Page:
Excitatory cortical neurons with multipolar shape initiated axon formation in the IZ. Although these cells might inherit the apicobasal polarity of their radial glial progenitors (Barnes and Polleux 2009), the observation that these progeny detach their endfeet on both the ventricular and pial surface and transform into multipolar cells in the SVZ/IZ (present study; Tabata and Nakajima 2003; Noctor et al. 2004) suggests that they depolarize when they leave the VZ. Moreover, the finding that most, if not all, intermediate neuronal progenitor cell division in the SVZ/IZ is accompanied by retraction of all visible processes (Miyata et al. 2004; Noctor et al. 2004, 2008) also supports the view that they have lost apicobasal polarity.
Other aspects of the behavior of multipolar cells also suggest a prolonged nonpolarized state, in which the cells do not exhibit fixed polarity but may display occasional fluctuating polarity, before axon formation. The cells alternately extended and retracted their thin short processes for several hours; and some of them retracted a thin process that had grown >40 μm and then extended a new one (see cell 1 in Fig. 3A). Thus, our present observations suggest that axon formation occurs directly from a nonpolarized stage.
Recently, cortical GABAergic interneurons in explant culture have been shown to develop their axon from a nonpolarized stage (Yamasaki et al. 2010). This and the present studies, together, indicate that the process of polarization is common to cortical neurons regardless of their migration mode (radial or tangential) or cell type (excitatory or inhibitory). Moreover, morphological examinations have found multipolar-like cells in the developing mouse and monkey hippocampus (Nowakowski and Rakic 1979; Nakahira and Yuasa 2005). The establishment of neuronal polarity from a nonpolarized stage may therefore not be atypical; indeed, it may be common in certain neuronal populations.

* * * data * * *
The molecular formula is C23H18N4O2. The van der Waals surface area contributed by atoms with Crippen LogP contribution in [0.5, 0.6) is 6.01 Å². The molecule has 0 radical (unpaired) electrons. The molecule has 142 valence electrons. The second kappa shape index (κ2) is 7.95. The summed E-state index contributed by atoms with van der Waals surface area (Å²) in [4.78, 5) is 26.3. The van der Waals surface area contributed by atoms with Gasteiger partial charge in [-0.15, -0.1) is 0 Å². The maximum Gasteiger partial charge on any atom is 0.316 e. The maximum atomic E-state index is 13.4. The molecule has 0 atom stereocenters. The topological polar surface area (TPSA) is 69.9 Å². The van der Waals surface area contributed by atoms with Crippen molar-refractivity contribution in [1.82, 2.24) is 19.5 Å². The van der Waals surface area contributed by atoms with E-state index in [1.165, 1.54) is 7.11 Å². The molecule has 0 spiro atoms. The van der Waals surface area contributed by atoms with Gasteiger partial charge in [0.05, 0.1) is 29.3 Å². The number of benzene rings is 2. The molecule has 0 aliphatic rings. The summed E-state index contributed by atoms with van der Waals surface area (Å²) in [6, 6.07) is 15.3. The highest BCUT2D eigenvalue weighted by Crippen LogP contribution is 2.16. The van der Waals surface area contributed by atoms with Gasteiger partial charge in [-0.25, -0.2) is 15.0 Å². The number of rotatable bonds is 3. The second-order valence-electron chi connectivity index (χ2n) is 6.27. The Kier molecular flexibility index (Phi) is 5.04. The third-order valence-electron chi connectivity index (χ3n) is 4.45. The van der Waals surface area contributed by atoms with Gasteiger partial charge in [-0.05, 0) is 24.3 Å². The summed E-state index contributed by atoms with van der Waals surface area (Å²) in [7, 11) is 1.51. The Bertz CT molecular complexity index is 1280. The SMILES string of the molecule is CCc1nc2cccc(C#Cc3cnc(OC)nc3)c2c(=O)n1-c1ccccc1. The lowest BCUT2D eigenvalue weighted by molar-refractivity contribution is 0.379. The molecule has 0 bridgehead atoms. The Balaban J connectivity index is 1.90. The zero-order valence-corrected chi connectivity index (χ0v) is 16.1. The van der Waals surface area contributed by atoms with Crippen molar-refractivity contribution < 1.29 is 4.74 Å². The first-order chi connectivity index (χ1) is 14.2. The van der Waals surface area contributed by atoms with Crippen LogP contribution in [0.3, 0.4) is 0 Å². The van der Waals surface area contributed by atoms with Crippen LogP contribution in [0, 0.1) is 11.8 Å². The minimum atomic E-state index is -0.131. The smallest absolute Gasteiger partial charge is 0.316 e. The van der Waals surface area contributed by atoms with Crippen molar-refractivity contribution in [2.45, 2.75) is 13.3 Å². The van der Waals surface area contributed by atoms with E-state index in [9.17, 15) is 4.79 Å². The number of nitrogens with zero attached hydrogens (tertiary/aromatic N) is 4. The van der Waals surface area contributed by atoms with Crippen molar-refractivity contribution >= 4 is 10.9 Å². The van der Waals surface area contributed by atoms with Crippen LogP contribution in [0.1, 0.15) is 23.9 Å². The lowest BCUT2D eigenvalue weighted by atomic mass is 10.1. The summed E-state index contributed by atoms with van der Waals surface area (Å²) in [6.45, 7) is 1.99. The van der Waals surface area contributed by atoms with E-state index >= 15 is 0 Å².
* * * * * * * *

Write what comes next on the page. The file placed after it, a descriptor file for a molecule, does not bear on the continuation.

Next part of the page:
Axogenesis in cortical neurons, observed here, appears to be very similar to that in dissociated hippocampal neurons, which first emit several short processes that undergo repeated, random growth and retraction, followed by rapid extension of one of them to form an axon (Dotti et al. 1988; Goslin et al. 1990). While cortical neurons in situ seemed to form an axon from a newly generated process rather than from one of the existing short processes as observed in dissociated culture, the overall similarity between the 2 systems implies that the process of axon formation in dissociated culture at least partially recapitulates the in vivo process. It will be of great interest to explore whether, and if so to what extent, the current in vitro molecular model for axon formation (Arimura and Kaibuchi 2007; Barnes and Polleux 2009) applies to excitatory cortical neurons in vivo.
Although the neurons we have studied are apparently morphologically nonpolarized, we cannot completely exclude the possibility that some molecular, organellar, or cytoskeletal polarization exists that might influence where, when, and how the axon and leading process form. Important elements of future studies will thus be to define, for example, where the centrosome localizes, and how microtubules are oriented, throughout the process of polarity formation.
The Nature of Multipolar IZ Cells
Twenty-four hours after electroporation in vivo, when all labeled IZ cells extended only short processes, the cells were expressing a low level of Tbr2. Since Tbr2 is a marker for IPs (Englund et al. 2005; Arnold et al. 2008; Sessa et al. 2008), its expression suggests that most, if not all, of these IZ cells are IPs and/or young neurons that have differentiated from IPs. Consistently, the IZ cells expressed a high level of NeuroD, as has been reported to occur in IPs and immature neurons (Hevner et al. 2006). Very weak expression of Tbr1 in these cells is also consistent with the view that they are committed to neuronal lineage or immature neurons. Furthermore, pairwise appearance of labeled cells in dissociated culture and in brain sections at early stages of observation can be explained if we assume that they have just divided from IPs. Thus, it is likely that IZ multipolar cells from which axon outgrowth is initiated may be neurons derived from IPs.
Tangentially Oriented Axon Outgrowth and Extension